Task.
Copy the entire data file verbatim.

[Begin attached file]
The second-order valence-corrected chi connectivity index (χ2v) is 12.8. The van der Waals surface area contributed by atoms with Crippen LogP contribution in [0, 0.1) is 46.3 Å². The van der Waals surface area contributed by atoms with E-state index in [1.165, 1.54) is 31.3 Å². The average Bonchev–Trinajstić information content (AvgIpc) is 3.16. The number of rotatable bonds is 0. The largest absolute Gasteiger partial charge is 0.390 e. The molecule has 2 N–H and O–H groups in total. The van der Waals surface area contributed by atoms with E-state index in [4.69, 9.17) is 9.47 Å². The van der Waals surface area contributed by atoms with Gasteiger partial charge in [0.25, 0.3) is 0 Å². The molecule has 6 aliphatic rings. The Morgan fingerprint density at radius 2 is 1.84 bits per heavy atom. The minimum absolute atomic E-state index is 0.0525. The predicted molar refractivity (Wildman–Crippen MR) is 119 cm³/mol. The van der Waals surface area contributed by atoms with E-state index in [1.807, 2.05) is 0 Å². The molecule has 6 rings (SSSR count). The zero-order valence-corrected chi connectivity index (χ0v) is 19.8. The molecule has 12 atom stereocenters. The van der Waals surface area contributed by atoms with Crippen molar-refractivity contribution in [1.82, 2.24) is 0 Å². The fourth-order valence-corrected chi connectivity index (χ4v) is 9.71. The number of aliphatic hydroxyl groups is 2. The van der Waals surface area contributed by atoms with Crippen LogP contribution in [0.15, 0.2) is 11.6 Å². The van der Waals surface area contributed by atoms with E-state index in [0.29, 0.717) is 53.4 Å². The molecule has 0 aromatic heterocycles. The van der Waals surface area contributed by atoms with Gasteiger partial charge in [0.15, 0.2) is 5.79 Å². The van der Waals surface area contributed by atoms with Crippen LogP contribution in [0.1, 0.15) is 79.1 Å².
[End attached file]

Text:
The second-order valence-corrected chi connectivity index (χ2v) is 12.8. The van der Waals surface area contributed by atoms with Crippen LogP contribution in [0, 0.1) is 46.3 Å². The van der Waals surface area contributed by atoms with E-state index in [1.165, 1.54) is 31.3 Å². The average Bonchev–Trinajstić information content (AvgIpc) is 3.16. The number of rotatable bonds is 0. The largest absolute Gasteiger partial charge is 0.390 e. The molecule has 2 N–H and O–H groups in total. The van der Waals surface area contributed by atoms with E-state index in [4.69, 9.17) is 9.47 Å². The van der Waals surface area contributed by atoms with Gasteiger partial charge in [0.25, 0.3) is 0 Å². The molecule has 6 aliphatic rings. The Morgan fingerprint density at radius 2 is 1.84 bits per heavy atom. The minimum absolute atomic E-state index is 0.0525. The predicted molar refractivity (Wildman–Crippen MR) is 119 cm³/mol. The van der Waals surface area contributed by atoms with E-state index in [1.807, 2.05) is 0 Å². The molecule has 6 rings (SSSR count). The zero-order valence-corrected chi connectivity index (χ0v) is 19.8. The molecule has 12 atom stereocenters. The van der Waals surface area contributed by atoms with Crippen molar-refractivity contribution in [1.82, 2.24) is 0 Å². The fourth-order valence-corrected chi connectivity index (χ4v) is 9.71. The number of aliphatic hydroxyl groups is 2. The van der Waals surface area contributed by atoms with Crippen LogP contribution in [0.15, 0.2) is 11.6 Å². The van der Waals surface area contributed by atoms with E-state index in [0.29, 0.717) is 53.4 Å². The molecule has 0 aromatic heterocycles. The van der Waals surface area contributed by atoms with Gasteiger partial charge in [0.15, 0.2) is 5.79 Å². The van der Waals surface area contributed by atoms with Crippen LogP contribution in [0.1, 0.15) is 79.1 Å².